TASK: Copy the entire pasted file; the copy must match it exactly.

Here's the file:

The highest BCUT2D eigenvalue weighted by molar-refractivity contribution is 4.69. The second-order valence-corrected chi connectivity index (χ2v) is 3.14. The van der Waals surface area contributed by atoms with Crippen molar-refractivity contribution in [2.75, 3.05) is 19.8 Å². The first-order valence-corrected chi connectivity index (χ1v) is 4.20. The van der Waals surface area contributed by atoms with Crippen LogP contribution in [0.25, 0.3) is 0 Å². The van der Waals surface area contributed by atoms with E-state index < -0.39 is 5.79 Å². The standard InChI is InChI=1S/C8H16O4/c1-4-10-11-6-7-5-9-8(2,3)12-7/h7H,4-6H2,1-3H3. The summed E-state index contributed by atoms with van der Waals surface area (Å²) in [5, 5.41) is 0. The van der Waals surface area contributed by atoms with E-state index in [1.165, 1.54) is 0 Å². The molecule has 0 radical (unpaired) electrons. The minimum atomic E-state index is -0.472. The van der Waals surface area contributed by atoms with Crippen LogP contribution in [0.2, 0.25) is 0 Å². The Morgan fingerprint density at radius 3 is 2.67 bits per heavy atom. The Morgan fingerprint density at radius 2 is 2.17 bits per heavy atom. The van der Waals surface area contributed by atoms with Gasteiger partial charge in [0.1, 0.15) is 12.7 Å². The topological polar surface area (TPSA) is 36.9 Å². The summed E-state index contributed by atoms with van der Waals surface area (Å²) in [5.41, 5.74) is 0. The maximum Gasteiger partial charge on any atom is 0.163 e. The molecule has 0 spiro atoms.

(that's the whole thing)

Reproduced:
The highest BCUT2D eigenvalue weighted by molar-refractivity contribution is 4.69. The second-order valence-corrected chi connectivity index (χ2v) is 3.14. The van der Waals surface area contributed by atoms with Crippen molar-refractivity contribution in [2.75, 3.05) is 19.8 Å². The first-order valence-corrected chi connectivity index (χ1v) is 4.20. The van der Waals surface area contributed by atoms with Crippen LogP contribution in [0.25, 0.3) is 0 Å². The van der Waals surface area contributed by atoms with E-state index < -0.39 is 5.79 Å². The standard InChI is InChI=1S/C8H16O4/c1-4-10-11-6-7-5-9-8(2,3)12-7/h7H,4-6H2,1-3H3. The summed E-state index contributed by atoms with van der Waals surface area (Å²) in [5, 5.41) is 0. The van der Waals surface area contributed by atoms with E-state index in [1.165, 1.54) is 0 Å². The molecule has 0 radical (unpaired) electrons. The minimum atomic E-state index is -0.472. The van der Waals surface area contributed by atoms with Crippen LogP contribution in [0.2, 0.25) is 0 Å². The Morgan fingerprint density at radius 3 is 2.67 bits per heavy atom. The Morgan fingerprint density at radius 2 is 2.17 bits per heavy atom. The van der Waals surface area contributed by atoms with Gasteiger partial charge in [0.1, 0.15) is 12.7 Å². The topological polar surface area (TPSA) is 36.9 Å². The summed E-state index contributed by atoms with van der Waals surface area (Å²) in [5.41, 5.74) is 0. The maximum Gasteiger partial charge on any atom is 0.163 e. The molecule has 0 spiro atoms.